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Finding Your ‘Magic Number’ for College Savings

By Mark Struthers

Learn more about Mark on NerdWallet’s Ask An Advisor

Many new parents want to pay for their child’s college education, but it’s hard to know how much money they’ll need 18 or 19 years in the future. The type of college your child goes to, education inflation and many other variables affect how much you need to save.

But don’t let perfect be the enemy of good. With some thoughtful planning, you can come up with a reasonable estimate of your “magic number” for college savings. Following are some important considerations as you start planning:

  • Type of school: The cost of attendance varies greatly depending on whether it’s a two- or four-year, public or private school. Costs ranged from around $11,000 to about $44,000 (including room and board) per year in 2015, according to a recent survey from the College Board.
  • Room and board: Room and board, which accounts for a large portion of the cost of attendance, is one area where you can save money. Having your child live at home for the first year or two may help you save enough to pay for a year’s worth of tuition.
  • Inflation: According to the College Board’s recent study, prices increased by about 3% from the 2014-2015 school year to the 2015-2016 school year. But there is no guarantee this rate of inflation will stay the same. It’s best to err on the side of caution and choose a relatively high rate of inflation — say, 5% — as you calculate how much money you’ll need to save.
  • Price actually paid: Many students don’t pay full price because of institutional and federal grants and tax benefits. The College Board found that for a four-year public university with a list price of $19,550 for the 2015-2016 school year, the average in-state student actually paid only $14,120. Private university students also saw a significant discount from a list price of $43,920 to $26,400. Though it’s difficult to know exactly what discount your student can count on, planning on a 20% to 25% discount is often reasonable. (To maximize the potential for grants and financial aid, you may need to do additional planning regarding your income and how assets are held, since some accounts are treated more favorably than others when applying for aid.)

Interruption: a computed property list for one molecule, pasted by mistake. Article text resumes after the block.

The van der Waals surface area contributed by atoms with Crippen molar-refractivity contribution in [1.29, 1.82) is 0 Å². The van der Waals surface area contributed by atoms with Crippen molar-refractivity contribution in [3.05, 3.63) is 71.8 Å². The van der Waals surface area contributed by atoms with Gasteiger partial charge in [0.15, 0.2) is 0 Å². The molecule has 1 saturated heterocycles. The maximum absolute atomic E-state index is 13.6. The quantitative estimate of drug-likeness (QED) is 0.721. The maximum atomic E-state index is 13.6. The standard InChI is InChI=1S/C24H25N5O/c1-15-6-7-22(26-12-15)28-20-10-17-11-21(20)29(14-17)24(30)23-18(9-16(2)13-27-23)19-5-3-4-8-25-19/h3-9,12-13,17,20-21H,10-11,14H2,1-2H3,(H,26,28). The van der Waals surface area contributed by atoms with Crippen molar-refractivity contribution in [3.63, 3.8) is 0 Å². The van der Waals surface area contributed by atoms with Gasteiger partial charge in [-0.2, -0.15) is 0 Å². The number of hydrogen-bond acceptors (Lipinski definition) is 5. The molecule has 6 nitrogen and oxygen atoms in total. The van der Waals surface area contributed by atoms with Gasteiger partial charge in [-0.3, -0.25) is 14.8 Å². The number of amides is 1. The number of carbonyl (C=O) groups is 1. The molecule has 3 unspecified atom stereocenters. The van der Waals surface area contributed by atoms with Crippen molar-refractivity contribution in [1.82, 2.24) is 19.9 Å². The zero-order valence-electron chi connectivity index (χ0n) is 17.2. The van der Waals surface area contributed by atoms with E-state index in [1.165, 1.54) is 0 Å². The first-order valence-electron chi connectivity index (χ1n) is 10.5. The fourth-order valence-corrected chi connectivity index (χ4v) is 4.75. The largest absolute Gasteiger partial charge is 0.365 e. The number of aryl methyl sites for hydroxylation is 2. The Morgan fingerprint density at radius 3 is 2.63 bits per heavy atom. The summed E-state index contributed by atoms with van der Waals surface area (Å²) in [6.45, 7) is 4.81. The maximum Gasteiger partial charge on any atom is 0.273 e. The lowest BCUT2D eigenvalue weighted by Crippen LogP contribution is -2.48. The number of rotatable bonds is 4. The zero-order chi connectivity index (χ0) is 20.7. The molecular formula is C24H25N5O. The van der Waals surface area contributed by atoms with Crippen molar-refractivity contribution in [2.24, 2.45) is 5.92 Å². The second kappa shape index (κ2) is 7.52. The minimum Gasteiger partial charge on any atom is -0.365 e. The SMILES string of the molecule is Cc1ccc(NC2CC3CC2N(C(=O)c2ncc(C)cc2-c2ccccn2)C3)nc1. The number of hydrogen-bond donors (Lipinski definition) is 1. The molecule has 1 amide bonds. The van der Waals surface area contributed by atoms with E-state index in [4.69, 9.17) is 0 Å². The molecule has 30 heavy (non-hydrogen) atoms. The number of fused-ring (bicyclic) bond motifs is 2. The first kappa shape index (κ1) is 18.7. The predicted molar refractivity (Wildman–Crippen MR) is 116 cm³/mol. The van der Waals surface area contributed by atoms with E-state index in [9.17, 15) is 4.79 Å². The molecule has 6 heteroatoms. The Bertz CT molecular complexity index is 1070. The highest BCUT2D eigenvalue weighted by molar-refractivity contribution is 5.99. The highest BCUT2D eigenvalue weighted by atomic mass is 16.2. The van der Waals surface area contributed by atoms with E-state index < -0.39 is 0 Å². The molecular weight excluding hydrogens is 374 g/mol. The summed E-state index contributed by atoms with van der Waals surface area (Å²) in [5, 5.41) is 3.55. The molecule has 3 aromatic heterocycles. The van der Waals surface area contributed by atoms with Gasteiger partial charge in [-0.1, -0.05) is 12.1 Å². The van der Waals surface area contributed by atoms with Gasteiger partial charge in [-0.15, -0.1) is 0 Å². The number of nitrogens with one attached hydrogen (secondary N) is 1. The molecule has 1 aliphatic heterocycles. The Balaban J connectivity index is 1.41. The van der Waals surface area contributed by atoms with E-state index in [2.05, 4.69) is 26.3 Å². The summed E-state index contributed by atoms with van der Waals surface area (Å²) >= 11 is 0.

• Your child’s contribution: Many parents believe that their children should help pay for school through work or student loans. On the bright side, this can motivate and engage the child. However, if you decide to have your child contribute with student loans, make sure he or she is aware of the risk and burden involved in taking on debt. Graduating with too much student debt can limit your child’s ability to move to a new city or take jobs for the experience.
  • Family contributions: Some grandparents agree to pay for some or all of their grandchildren’s education expenses. This is an incredible burden lifted and makes planning easier for these families. But not all families have this luxury. Most fiscally conservative parents will not count on the help of family unless that help is just a couple of years away. Talk to your family to find out whether this is something they are interested in or able to do. If they are, you’ll want to do some additional legwork to make sure the grandparents’ contributions are as tax- and aid-efficient as possible.
Magic number example

To see how all these factors affect college planning, consider this example. The Johnstons want to plan for college for their new baby, and they already have a school in mind. The estimated in-state cost of attendance for 2016-2017 at the University of Minnesota is about $26,482 in total per year. They decide to cover tuition for four years, but plan for a 25% discount to the listed price and to have the child be responsible for room and board, plus books and other personal expenses (around $12,200 of the $26,482). If necessary, their child can live at home to reduce costs.

Here’s how the Johnstons arrive at their magic number:

  • They determine the portion they’ll cover per year, or $26,482 – $12,200 = $14,282.
  • Plan on a 25% discount to the list price, or $14,282 x 0.75 = $10,711.50.